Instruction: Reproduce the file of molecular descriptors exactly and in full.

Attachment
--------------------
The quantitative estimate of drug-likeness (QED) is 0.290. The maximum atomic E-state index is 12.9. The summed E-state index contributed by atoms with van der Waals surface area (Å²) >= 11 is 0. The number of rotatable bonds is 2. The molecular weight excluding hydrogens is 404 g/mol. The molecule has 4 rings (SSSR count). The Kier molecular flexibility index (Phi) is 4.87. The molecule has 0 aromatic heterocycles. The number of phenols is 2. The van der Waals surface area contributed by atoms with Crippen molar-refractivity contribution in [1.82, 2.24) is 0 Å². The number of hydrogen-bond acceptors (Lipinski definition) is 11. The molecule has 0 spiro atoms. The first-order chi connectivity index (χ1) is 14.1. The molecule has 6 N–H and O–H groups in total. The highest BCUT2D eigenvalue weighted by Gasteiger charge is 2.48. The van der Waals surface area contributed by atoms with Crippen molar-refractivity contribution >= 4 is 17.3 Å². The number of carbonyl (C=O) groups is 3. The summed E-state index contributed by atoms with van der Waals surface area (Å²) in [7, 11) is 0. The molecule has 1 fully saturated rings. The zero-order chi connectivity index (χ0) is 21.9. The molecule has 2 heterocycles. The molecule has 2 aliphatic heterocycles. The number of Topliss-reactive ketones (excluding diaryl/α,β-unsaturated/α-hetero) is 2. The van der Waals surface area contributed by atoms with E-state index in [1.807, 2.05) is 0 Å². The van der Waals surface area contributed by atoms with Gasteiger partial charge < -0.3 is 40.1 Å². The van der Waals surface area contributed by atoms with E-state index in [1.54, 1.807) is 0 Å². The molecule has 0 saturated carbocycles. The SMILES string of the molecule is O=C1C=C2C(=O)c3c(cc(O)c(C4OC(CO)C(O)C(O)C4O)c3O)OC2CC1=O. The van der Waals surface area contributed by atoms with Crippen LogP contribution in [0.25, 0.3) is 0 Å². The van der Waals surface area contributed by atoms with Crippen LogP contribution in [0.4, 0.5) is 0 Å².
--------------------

The quantitative estimate of drug-likeness (QED) is 0.290. The maximum atomic E-state index is 12.9. The summed E-state index contributed by atoms with van der Waals surface area (Å²) >= 11 is 0. The number of rotatable bonds is 2. The molecular weight excluding hydrogens is 404 g/mol. The molecule has 4 rings (SSSR count). The Kier molecular flexibility index (Phi) is 4.87. The molecule has 0 aromatic heterocycles. The number of phenols is 2. The van der Waals surface area contributed by atoms with Crippen molar-refractivity contribution in [1.82, 2.24) is 0 Å². The number of hydrogen-bond acceptors (Lipinski definition) is 11. The molecule has 0 spiro atoms. The first-order chi connectivity index (χ1) is 14.1. The molecule has 6 N–H and O–H groups in total. The highest BCUT2D eigenvalue weighted by Gasteiger charge is 2.48. The van der Waals surface area contributed by atoms with Crippen molar-refractivity contribution >= 4 is 17.3 Å². The number of carbonyl (C=O) groups is 3. The summed E-state index contributed by atoms with van der Waals surface area (Å²) in [7, 11) is 0. The molecule has 1 fully saturated rings. The zero-order chi connectivity index (χ0) is 21.9. The molecule has 2 heterocycles. The molecule has 2 aliphatic heterocycles. The number of Topliss-reactive ketones (excluding diaryl/α,β-unsaturated/α-hetero) is 2. The van der Waals surface area contributed by atoms with E-state index in [1.807, 2.05) is 0 Å². The van der Waals surface area contributed by atoms with Gasteiger partial charge < -0.3 is 40.1 Å². The van der Waals surface area contributed by atoms with E-state index in [1.54, 1.807) is 0 Å². The molecule has 0 saturated carbocycles. The SMILES string of the molecule is O=C1C=C2C(=O)c3c(cc(O)c(C4OC(CO)C(O)C(O)C4O)c3O)OC2CC1=O. The van der Waals surface area contributed by atoms with Crippen LogP contribution in [0.25, 0.3) is 0 Å². The van der Waals surface area contributed by atoms with Crippen LogP contribution in [0.4, 0.5) is 0 Å².